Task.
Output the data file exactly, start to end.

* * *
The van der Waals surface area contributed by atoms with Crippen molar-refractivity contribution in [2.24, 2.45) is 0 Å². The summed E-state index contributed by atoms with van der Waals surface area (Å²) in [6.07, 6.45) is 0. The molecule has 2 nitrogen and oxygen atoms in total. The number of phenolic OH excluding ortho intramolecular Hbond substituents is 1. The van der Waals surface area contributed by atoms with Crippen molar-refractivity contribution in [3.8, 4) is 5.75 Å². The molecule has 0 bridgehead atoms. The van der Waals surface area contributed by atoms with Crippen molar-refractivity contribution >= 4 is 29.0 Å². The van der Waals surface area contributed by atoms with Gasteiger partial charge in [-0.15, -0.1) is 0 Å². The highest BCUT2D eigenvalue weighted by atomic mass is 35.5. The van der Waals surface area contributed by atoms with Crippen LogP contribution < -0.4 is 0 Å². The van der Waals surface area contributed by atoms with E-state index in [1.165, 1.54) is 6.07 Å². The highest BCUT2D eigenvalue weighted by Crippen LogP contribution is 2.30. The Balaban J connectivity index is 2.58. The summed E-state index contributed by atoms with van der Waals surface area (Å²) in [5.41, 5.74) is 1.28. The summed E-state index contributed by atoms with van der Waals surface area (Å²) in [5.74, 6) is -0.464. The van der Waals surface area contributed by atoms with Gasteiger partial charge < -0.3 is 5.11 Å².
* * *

The van der Waals surface area contributed by atoms with Crippen molar-refractivity contribution in [2.24, 2.45) is 0 Å². The summed E-state index contributed by atoms with van der Waals surface area (Å²) in [6.07, 6.45) is 0. The molecule has 2 nitrogen and oxygen atoms in total. The number of phenolic OH excluding ortho intramolecular Hbond substituents is 1. The van der Waals surface area contributed by atoms with Crippen molar-refractivity contribution in [3.8, 4) is 5.75 Å². The molecule has 0 bridgehead atoms. The van der Waals surface area contributed by atoms with Crippen molar-refractivity contribution >= 4 is 29.0 Å². The van der Waals surface area contributed by atoms with Gasteiger partial charge in [-0.15, -0.1) is 0 Å². The highest BCUT2D eigenvalue weighted by atomic mass is 35.5. The van der Waals surface area contributed by atoms with Crippen LogP contribution < -0.4 is 0 Å². The van der Waals surface area contributed by atoms with E-state index in [1.165, 1.54) is 6.07 Å². The highest BCUT2D eigenvalue weighted by Crippen LogP contribution is 2.30. The Balaban J connectivity index is 2.58. The summed E-state index contributed by atoms with van der Waals surface area (Å²) in [5.41, 5.74) is 1.28. The summed E-state index contributed by atoms with van der Waals surface area (Å²) in [5.74, 6) is -0.464. The van der Waals surface area contributed by atoms with Gasteiger partial charge < -0.3 is 5.11 Å².